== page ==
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Martha Gellhorn (November 8, 1908 – February 15, 1998) was best known as an American war correspondent, though she was a prolific writer of fiction and memoir as well. She was the third wife of iconic American author Ernest Hemingway. She approved of the former claim to fame —she’s ranked among the top war journalists of the twentieth century — but she didn’t wish to be remembered as one of the several wives of “Papa” Hemingway.
She covered nearly every global conflict, from the Spanish Civil War to Vietnam. She reported on virtually every major world conflict that took place during her 60-year career.
Gellhorn was born in St. Louis, Missouri. Her father was Jewish, and her mother was half Jewish. Gellhorn was been inspired to her activism by her mother, who was a suffragist and took her to rallies when she was young.
Embarking on a career in journalism
Bored and restless after a year of college at Bryn Mawr, she dropped out and began her first job in journalism, reporting on crime for the Albany Times Union. Covering a local beat was more exciting to her than the classroom, but it wasn’t enough. Not yet 20 years old, she set her sights on Europe and became a foreign correspondent for the United Press bureau in Paris.
When she returned to the U.S., she worked as an investigator for the Federal Relief Administration, reporting on devastating effects of the Depression on rural communities all over the U.S. Martha worked with legendary photographer Dorothea Lange. They were among very few women doing this kind of work for the government, and their documents of this difficult era is considered among the finest.
World War II
In 1938, Gellhorn reported on the rise of Adolf Hitler, and continued to report on the war from Czechosolvakia, England, Burma, Finland, and Hong Kong.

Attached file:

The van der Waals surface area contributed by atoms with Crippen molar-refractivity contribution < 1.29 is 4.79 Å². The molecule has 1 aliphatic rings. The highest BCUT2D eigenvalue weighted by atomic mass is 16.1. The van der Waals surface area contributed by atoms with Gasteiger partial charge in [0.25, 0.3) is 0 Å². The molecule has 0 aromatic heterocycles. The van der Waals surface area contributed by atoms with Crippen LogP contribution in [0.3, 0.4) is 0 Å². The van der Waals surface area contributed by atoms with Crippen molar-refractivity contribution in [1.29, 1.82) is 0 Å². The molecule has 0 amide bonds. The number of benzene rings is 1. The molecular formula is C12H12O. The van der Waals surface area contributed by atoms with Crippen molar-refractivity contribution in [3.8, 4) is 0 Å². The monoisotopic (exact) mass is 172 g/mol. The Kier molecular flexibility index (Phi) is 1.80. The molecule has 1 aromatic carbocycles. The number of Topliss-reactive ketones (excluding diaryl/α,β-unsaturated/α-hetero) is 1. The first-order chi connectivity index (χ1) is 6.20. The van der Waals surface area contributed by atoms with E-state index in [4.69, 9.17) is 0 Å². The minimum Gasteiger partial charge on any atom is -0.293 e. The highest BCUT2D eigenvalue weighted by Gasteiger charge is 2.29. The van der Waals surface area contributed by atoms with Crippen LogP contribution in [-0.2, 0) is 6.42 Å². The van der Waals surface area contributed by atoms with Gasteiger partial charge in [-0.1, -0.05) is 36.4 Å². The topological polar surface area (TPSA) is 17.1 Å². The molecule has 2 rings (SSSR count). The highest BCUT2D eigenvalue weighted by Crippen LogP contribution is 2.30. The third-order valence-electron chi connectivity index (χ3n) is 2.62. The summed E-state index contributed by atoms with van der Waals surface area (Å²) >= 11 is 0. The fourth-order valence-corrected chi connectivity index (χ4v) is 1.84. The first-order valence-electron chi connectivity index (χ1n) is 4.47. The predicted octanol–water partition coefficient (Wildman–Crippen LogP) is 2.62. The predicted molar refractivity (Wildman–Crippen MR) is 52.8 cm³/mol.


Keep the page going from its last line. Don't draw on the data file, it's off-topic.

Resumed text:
Martha had neither official press credentials nor the blessing of her husband, but was determined to report on the D-Day landing of the Allies at Normandy that marked the beginning of the end of World War II. Hiding in the bathroom of a hospital ship, she disguised herself as a stretcher carrier when it landed as a way to get close to the action. “Where I want to be, boy, is where it is all blowing up,” she wrote to a friend. She hated “not to be a part of history.”
As it turned out, she was the only woman that landed at Normandy on D-Day in June of 1944. She was one of the first journalists to report from the concentration camp Dachau after liberation by Allied troops.
Photo of Gellhorn and Hemingway by Corbis
The Hemingway years
Gellhorn’s relationship with Hemingway overlapped with his marriage to his second wife, Pauline Pfeiffer. They met in the mid-1930s and traveled to Europe to cover the Spanish Civil War, marking the start of her long career in war correspondence.
She married Hemingway in 1940. Hemingway soon became resentful of his wife’s work, resenting her long journeys to cover the World War II. “Are you a war correspondent, or wife in my bed?” Apparently, she decided she was the former, especially after Hemingway tried to prevent her from going to Normandy.